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A Great Dane named "Quack"

What a good boy!

A Great Dane named "Quack"

Another curve ball

August 10th, 2018 · 9 Comments · Uncategorized

Quack had been doing really well post immunotherapy, yeah I used the phrase “had been”. His front feet started swelling up and his eyes were red and goopy. Off to Cornell we went and the only thing they found was that his globulins were up a bit. Could just be the immunotherapy kicking in right? The met in his lung was way bigger again too but still not causing any health issues. We go home with pain meds and an anti- inflammatory med. These seem to help and life goes on with his front feet swelling and subsiding and his eyes getting a bit red then subsiding. Then he started having trouble with his back leg, he couldn’t easily get up and he couldn’t do the stairs or jump up on our bed. Back to Cornell we go and the diagnosis is hypertrophic osteopathy. They knock him out for x-rays and hint that we might consider not having him wake up.

We are stunned and devastated. We learn this condition is related to the lung met.  We learn it is progressive, painful and there is nothing really that can stop it for Quack.  Some dogs improve if the lung met is removed.  He’s not a candidate for surgery because his met is growing so rapidly.  Even with surgery the prognosis is poor at best, we’d get maybe 3 months more but the recovery from surgery would be hard and his quality of life would not be great.   We bring Quack home so everyone can say goodbye and he can have a little more time with his family. We have more pain meds on board.

This is how it is for us now. The family is sleeping with him in the living room. We made him a giant bed (a queen and a single) after his amputation surgery and we are using it now so he doesn’t have to do stairs and he’s near the door to go out. Last night he had steak for dinner. We hung out with him and watched the movie “Overboard”. He didn’t care about the movie but he likes having everyone there with him. Today if he’s up for it, he’s going for ice cream and to pick out a big bone at Tractor Supply. We contacted a palliative end of life care specialist to help us with him at home. Almost the worst part of this is I suspect the immunotherapy was working. He developed the one met while still on chemo but once the immunotherapy started he didn’t develop any more. Maybe he would have maybe he wouldn’t.

Oddly, there are a couple little things that are tearing me a part. His fur never quite grew back on the right side of his hind end. It’s almost there but not quite. I wanted his fur to be completely back before the end and likely that won’t happen now. Isn’t that weird that the state of his fur is important to me? Also when he was a puppy he had a completely pink nose. As he aged he started getting black spots on his nose. They would start as a dot and then get bigger. His nose is partly pink and partly black now with a couple of large spots. Well he just got a new spot on the top of his nose and I wanted to see that one get bigger too. He can’t go until that spot is done! Except he will go.  Again, it’s such a silly thing to focus on but for some reason I am. I suspect my next post if I can manage it will be that he’s gone. Great Danes are big it’s the first thing everyone notices about him but they have no idea how truly big he has been in our lives. He’s going to have some amazing days this coming week!   When it is time we’ll let him go.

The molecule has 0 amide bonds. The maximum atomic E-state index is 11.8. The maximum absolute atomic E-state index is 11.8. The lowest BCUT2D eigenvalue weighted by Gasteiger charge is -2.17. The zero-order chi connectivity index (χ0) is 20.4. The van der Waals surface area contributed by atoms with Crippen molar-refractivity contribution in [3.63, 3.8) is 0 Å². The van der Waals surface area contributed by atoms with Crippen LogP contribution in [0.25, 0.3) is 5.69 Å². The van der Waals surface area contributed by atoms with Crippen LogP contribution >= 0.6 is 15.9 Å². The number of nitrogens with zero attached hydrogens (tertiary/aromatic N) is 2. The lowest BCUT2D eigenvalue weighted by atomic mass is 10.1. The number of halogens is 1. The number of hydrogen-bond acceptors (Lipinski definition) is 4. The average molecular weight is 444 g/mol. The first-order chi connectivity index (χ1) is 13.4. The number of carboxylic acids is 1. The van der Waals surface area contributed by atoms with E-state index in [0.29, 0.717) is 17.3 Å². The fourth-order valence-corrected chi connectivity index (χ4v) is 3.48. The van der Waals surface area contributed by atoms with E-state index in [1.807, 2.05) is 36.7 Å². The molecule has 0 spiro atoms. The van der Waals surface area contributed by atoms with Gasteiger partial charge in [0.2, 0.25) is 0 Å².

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9 Comments so far ↓

  • dawn3g

    Oh, Quack. I hate hearing about this curveball. I hate cancer, everything about it, what a horrible thief.

    You’re giving him the best life, and making what he has now FANTASTIC. You love your big boy, and he loves you and the family. Giving him amazing days is the best thing for everyone, given what you’ve got to work with.

    I admire your strength. I’m in tears here for you, for Quack, for your family. I don’t know how I’m going to face what you are facing now (and the time will come). I know it won’t be pretty. You may feel otherwise, but you’re facing this with strength and grace. That’s what Quack needs now. Along with all the love you’re showing him.

    Sending you all hugs. Again, so sad to hear this horrible turn of events.

  • dougo1

    So sorry to hear this. You have done the very best for your fur baby. Prayers to you and your family

  • paws120

    I’m so sorry this is happening, I’m just so sorry. Quack is a beautiful soul and you are just the best family to him.
    You are being so strong, and like Dawn said that’s so important for him right now, you are his rock.
    He’s enjoying your time and love right now and that’s what is most important.
    Please lean on us any time you need to vent, and know that you have taken the very best care of Quack. He could not be more love it more cared for.
    Big hugs and lots of love,
    Jackie and Huck ❤️

  • tlahaye

    Sad news indeed. I’m glad you have the opportunity to plan a dignified trip to the bridge for Quack, but I’m sorry he’s taking that trip.

    My thoughts are with you and Quack on this difficult journey.

  • jerry

    Ohhhh nooooo. I am heartbroken, and soooo sad for you guys. H.O. is a condition that a handful of members have dealt with through the years, and I can say for sure that you are doing the compassionate thing by not allowing it to progress too far.

    Quack is one special, unforgettable doggie. As sad as we are to know he’s getting his wings, we are forever in awe that he did so well during this journey. His story, his life, will always be treasured and remembered in the Tripawds Nation.

    If there is anything at all we can do for you during this time or after, please let us know OK? We are keeping you all in our hearts.

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